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Life after armed group involvement in Nepal: a clinical ethnography of psychological well-being of former 'child soldiers' over time
journal contributionposted on 2023-06-06, 09:56 authored by Emilie Medeiros, Prabin Shrestha, Himal Gaire, David OrrDavid Orr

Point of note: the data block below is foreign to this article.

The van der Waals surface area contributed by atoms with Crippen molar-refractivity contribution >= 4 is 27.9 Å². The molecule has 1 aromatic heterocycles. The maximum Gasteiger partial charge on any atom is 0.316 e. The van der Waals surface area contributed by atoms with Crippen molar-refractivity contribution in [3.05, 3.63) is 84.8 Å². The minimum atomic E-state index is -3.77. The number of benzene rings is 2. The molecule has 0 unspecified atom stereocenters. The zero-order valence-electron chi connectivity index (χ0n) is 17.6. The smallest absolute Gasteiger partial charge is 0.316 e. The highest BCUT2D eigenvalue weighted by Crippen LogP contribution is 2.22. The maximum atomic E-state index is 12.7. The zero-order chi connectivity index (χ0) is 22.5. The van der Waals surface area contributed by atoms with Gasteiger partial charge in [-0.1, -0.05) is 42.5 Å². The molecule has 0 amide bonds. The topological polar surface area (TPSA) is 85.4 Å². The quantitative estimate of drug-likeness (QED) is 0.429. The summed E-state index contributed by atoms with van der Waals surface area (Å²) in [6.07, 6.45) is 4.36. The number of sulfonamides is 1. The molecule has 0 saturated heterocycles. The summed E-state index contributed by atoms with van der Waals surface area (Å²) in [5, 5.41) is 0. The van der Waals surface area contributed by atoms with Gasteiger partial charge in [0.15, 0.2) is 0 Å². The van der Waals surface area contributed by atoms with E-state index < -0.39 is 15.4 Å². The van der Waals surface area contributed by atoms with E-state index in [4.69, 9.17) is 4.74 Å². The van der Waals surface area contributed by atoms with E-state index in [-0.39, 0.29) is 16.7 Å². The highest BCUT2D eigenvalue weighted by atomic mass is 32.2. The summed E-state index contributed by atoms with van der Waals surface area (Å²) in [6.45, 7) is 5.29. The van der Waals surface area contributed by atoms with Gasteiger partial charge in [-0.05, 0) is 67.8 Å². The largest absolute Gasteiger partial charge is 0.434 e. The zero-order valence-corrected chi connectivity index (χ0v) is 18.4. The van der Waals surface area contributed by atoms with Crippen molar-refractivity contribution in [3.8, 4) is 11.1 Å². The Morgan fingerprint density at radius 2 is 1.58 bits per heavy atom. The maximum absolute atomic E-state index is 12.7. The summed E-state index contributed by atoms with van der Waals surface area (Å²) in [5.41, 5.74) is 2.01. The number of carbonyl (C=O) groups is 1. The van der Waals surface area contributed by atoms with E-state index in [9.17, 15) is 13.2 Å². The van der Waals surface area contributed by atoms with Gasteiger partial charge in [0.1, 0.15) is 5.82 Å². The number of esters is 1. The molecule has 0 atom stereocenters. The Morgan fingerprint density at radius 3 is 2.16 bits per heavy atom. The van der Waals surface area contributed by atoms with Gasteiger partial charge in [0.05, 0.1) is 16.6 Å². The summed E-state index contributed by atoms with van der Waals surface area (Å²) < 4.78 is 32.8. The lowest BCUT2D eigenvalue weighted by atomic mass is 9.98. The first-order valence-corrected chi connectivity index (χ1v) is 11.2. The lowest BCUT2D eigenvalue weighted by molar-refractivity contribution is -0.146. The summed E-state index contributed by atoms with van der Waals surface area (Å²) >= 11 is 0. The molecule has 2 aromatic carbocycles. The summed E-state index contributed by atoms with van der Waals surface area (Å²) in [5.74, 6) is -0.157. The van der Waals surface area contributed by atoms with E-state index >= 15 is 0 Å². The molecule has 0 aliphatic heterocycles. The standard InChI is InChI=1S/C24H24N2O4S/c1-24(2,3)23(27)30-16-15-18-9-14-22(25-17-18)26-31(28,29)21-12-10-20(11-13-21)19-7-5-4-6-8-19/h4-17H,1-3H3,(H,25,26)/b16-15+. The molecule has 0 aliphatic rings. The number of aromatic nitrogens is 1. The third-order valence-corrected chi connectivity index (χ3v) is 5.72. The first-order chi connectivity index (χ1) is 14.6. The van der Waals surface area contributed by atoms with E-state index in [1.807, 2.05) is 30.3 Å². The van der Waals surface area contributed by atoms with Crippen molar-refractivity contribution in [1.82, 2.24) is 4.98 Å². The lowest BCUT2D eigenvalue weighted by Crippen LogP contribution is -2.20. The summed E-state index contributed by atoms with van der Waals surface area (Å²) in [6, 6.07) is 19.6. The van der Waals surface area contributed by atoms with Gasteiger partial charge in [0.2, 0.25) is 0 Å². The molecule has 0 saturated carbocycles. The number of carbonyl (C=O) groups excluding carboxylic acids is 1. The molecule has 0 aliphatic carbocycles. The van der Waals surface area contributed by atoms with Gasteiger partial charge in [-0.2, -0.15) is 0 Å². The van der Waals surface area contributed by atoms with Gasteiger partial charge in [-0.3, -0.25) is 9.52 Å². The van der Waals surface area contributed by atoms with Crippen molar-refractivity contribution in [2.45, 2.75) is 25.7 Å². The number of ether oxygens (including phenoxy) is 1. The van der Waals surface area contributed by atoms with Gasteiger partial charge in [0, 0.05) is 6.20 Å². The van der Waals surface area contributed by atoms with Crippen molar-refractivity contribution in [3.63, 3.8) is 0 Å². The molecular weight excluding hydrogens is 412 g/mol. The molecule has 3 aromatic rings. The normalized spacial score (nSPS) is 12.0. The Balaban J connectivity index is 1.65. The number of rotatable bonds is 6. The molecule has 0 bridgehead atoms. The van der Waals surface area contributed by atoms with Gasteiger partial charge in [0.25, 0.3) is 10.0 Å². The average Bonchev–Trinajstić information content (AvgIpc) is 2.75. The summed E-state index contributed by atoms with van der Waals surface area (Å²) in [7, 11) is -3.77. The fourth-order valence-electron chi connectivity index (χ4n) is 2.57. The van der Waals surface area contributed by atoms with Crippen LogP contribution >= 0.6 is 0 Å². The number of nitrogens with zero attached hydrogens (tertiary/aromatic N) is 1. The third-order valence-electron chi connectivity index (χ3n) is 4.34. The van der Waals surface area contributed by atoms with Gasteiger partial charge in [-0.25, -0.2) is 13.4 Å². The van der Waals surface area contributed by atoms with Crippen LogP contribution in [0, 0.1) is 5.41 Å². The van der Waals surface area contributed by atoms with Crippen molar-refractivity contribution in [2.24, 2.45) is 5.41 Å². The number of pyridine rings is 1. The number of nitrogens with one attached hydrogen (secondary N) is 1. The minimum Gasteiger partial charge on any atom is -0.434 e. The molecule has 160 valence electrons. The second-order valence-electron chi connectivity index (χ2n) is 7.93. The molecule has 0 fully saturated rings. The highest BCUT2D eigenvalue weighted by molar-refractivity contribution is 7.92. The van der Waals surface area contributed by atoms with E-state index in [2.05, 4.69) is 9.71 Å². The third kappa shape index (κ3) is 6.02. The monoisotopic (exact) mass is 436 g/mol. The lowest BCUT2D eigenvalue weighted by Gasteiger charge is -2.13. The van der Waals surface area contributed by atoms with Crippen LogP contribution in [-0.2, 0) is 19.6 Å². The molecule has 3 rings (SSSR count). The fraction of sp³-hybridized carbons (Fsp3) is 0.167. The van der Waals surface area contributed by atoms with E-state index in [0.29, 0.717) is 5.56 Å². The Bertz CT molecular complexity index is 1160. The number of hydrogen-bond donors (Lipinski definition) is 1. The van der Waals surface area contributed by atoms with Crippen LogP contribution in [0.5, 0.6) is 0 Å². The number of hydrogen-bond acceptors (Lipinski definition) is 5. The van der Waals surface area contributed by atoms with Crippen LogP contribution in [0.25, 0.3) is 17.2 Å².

Little is known about the longitudinal effects of early age involvement of young people in armed groups and their well-being as they return to strongly affected, politicised communities. Current research and policy are often driven by the assumption of a causal relationship between participation in this war experience and psychological damage. This article explores the role of young people’s armed group experience during the Nepal People’s War, compared with post-conflict stressors, in shaping intra-psychic impact and distress, and which processes enable well-being and resilient functioning. Findings are reported from an 18-month clinical ethnography of a cohort of 17 Nepalese young subjects, where participant-observation methods were used to explore their daily lives after exiting the armed group and follow-up research conducted six years later. The findings highlighted limited evidence for on-going intra-psychic impact and distress related directly to their armed group experience; when such distress occurred, it appeared to be generated more by the structural violence of their environments. The key constituents determining their well-being included: a sense of closeness through emotional connectedness with their family, ideological proximity with the values of the armed group, closeness in their bond with the community, and the social-emotional-economic capital available to them to navigate the harsh structural constraints of post-conflict life. These data further challenge the prevailing assumption that this war experience inevitably leads to psychological damage, and the article argues that structural violence often plays a predominant role in cases where psychological distress does arise.
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